The 78th Legislative Assembly adjourned its regular session on Thursday, three days ahead of its March 6 deadline.
Lawmakers were expected to continue through the workweek and possibly into the weekend, because Republicans in the Senate had acted to slow the process.
But after a deal was brokered Wednesday between top legislators, Senate Republicans, content they had made their point by slowing votes, lifted their demand that bills be read aloud, and voting moved forward at breakneck pace.
Dozens of bills have made it through both chambers and onto Gov. Kate Brown’s desk for a signature. Few have been signed as they await legal vetting, and Brown, who faces reelection in November, has been reluctant to comment publicly on legislation for that reason.
At press conferences, Brown has commended progress on her agenda and said there is work left to be done. When asked directly whether she’ll sign or veto specific bills, Brown says every bill will be considered as it reaches her desk.
The adjournment Thursday couldn’t come soon enough for some lawmakers. Many Republican legislators have said that the 2016 session was the worst they had seen.
Democrats hold majorities in the House and Senate, and several landmark progressive policies were passed through the chambers receiving only Democratic support, to the chagrin of the minority Republicans.
House Republican Leader Mike McLane, R-Powell Butte, said after adjournment that the politics of the Democrats resembled “an ugliness that has only been seen in politics on the East Coast.”
For the most part, the mood in the Capitol lightened Thursday with a special appearance in the Senate by Sen. Jackie Winters, R-Salem. Winters has been recovering from heart surgery, which prevented her from participating in the legislative session. She thanked her Senate colleagues for their support during her recovery.
Senate President Peter Courtney, D-Salem, said the Senate hadn’t been complete without Winters, who has been called a unifying voice of the normally collegial Senate chamber.
“I’m so pleased you’re here. It just lifts my heart,” Courtney said to Winters on the Senate floor.
Despite partisanship, accusations of corruption and even palpable anger at times, the Legislature did not adjourn its five-week session without passing a few substantial bills.
Three policy issues dominated the session.
First was minimum wage, Gov. Kate Brown’s top priority for the session. After about a year of work, tense negotiations and eventual compromise, both chambers passed a novel bill to increase the minimum wage. Brown signed that bill into law Wednesday. The minimum wage bill was one of the few that was decided totally along partisan lines.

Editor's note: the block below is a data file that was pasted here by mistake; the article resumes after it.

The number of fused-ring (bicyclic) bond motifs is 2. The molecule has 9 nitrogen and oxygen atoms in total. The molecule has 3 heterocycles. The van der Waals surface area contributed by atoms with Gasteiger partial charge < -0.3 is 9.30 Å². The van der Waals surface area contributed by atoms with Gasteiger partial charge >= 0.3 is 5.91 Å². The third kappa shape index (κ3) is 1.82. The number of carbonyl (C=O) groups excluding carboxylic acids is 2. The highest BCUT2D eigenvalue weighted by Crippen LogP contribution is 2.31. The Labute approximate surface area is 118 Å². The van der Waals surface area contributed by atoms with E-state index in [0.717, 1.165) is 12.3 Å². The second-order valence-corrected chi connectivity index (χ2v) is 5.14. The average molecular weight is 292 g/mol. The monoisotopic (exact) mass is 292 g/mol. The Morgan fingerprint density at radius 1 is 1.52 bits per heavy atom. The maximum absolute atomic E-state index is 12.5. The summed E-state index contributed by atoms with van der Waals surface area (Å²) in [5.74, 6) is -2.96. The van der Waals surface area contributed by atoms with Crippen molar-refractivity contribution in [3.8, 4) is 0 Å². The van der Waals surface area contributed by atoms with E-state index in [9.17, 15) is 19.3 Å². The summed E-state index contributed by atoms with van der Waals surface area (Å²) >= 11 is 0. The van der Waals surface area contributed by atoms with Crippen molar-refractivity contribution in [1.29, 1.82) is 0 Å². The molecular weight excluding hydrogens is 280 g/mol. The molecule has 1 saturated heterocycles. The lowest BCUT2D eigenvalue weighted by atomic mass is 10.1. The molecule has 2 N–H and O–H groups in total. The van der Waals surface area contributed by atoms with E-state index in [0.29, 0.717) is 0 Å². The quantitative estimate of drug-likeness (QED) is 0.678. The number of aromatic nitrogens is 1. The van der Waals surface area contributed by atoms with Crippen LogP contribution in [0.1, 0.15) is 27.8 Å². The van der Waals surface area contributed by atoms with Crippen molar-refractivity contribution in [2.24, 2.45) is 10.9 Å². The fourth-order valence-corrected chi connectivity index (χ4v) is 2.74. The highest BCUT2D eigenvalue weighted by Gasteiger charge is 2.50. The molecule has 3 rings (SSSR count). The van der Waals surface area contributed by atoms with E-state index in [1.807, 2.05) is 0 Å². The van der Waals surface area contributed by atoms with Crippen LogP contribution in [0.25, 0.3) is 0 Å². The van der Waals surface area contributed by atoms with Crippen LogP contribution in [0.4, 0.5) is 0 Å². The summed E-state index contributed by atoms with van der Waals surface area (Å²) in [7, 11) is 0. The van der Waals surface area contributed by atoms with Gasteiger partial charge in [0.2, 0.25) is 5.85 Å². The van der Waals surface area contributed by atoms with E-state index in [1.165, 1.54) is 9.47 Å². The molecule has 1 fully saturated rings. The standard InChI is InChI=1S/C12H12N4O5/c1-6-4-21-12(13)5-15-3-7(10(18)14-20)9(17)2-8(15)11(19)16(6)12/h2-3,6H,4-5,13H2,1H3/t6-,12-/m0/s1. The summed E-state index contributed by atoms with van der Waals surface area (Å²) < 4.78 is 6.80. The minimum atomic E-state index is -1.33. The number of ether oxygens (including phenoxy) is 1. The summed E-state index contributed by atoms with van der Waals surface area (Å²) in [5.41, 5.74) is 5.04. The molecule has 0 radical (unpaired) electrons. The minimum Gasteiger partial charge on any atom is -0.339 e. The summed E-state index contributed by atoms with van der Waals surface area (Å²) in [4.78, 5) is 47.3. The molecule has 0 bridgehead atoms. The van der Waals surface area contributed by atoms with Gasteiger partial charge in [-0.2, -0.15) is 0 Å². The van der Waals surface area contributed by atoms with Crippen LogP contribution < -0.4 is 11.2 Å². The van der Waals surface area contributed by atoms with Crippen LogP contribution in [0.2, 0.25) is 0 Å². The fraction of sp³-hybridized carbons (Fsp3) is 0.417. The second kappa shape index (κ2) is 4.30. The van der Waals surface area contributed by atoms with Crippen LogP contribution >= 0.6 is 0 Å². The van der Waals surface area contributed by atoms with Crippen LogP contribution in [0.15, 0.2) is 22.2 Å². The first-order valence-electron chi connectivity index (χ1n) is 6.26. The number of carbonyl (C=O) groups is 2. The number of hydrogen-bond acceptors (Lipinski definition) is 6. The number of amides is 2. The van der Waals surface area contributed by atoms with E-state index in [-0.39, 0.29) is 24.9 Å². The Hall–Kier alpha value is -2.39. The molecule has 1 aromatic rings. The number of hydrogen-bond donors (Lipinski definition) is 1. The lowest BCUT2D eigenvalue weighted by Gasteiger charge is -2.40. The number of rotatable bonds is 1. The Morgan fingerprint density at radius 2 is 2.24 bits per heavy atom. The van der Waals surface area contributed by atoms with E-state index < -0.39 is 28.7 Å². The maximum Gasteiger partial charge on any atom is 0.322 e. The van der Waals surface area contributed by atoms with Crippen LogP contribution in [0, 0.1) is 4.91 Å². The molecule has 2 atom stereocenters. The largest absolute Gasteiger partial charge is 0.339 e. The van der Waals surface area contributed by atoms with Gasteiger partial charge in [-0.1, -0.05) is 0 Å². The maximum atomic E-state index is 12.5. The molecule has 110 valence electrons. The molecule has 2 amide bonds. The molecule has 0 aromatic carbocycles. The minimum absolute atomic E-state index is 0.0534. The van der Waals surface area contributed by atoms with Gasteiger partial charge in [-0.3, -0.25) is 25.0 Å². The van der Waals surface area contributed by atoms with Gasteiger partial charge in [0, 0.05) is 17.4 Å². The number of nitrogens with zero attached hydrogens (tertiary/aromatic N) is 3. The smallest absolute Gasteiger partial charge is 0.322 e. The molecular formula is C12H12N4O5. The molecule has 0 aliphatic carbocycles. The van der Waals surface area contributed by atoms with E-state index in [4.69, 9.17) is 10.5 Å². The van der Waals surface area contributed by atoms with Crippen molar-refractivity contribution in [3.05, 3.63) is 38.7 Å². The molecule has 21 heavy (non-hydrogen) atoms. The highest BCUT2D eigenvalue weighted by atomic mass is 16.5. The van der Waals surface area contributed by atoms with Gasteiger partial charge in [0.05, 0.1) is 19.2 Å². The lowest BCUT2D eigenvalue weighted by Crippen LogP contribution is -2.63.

The law creates three regional minimum wage tiers:one for rural counties, one for Portland and one for the rest of the state. The minimum wage in each tier will increase incrementally each year for six years, with the rural minimum wage topping out at $12.50, the Portland wage at $14.75 and the “everywhere else” wage at $13.50.
The second major policy area involved renewable energy. The bill that eventually passed will require Oregon to stop getting electricity from coal by 2040. It also requires the state to get at least 50 percent of its power from renewable energy.
The bill had almost no support among Republicans, many of whom said there wasn’t enough public vetting of the policy. The situation got worse when it was revealed the Public Utility Commission, which represents ratepayer interests, were told by Brown’s office not to speak about the bill with the media.
Republicans stalled the bill, and in the Senate even walked out — a bold display of outrage. Democrats, who hold a supermajority in the Senate, used procedural tactics to eventually pass the bill. House Speaker Tina Kotek, D-Portland, called the bill an unexpected win.
The last major group of policies aimed at addressing Oregon’s affordable housing crisis. A package of bills with mixed support among Democrats and Republicans moved through both chambers on an all-or-nothing basis for lawmakers and lobbyists. One of the bills grants new protections to tenants, including a ban on rent increases during the first year of month-to-month tenancies, and 90-day notices for other rent increases. Another ends longstanding bans on inclusionary zoning and construction excise taxes. Inclusionary zoning allows municipalities to require housing be sold or rented at below market value, usually in exchange for developer incentives. The bill also requires revenue from the construction excise tax to be spent on affordable housing. Other bills will guide spending on affordable housing and homelessness relief programs.
Democrats pursued most of their agenda to victory this the session. But to reach Thursday’ adjournment agreement, Democrats negotiated to leave some bills off the docket. A bill that would remove wolves from the endangered species list was passed. A bill that would have required licensing of tobacco retailers was given up by Democrats. A bill that would have bolstered the state’s gun sales background check system also died after it was passed by the House.
Lawmakers are already picking up scraps of their bills off the floor and beginning to work on resurrection strategies for when the Legislature convenes again, in February 2017.
[email protected], (503) 399-6653, on Twitter @gordonrfriedman or Facebook.com/gordonrfriedman
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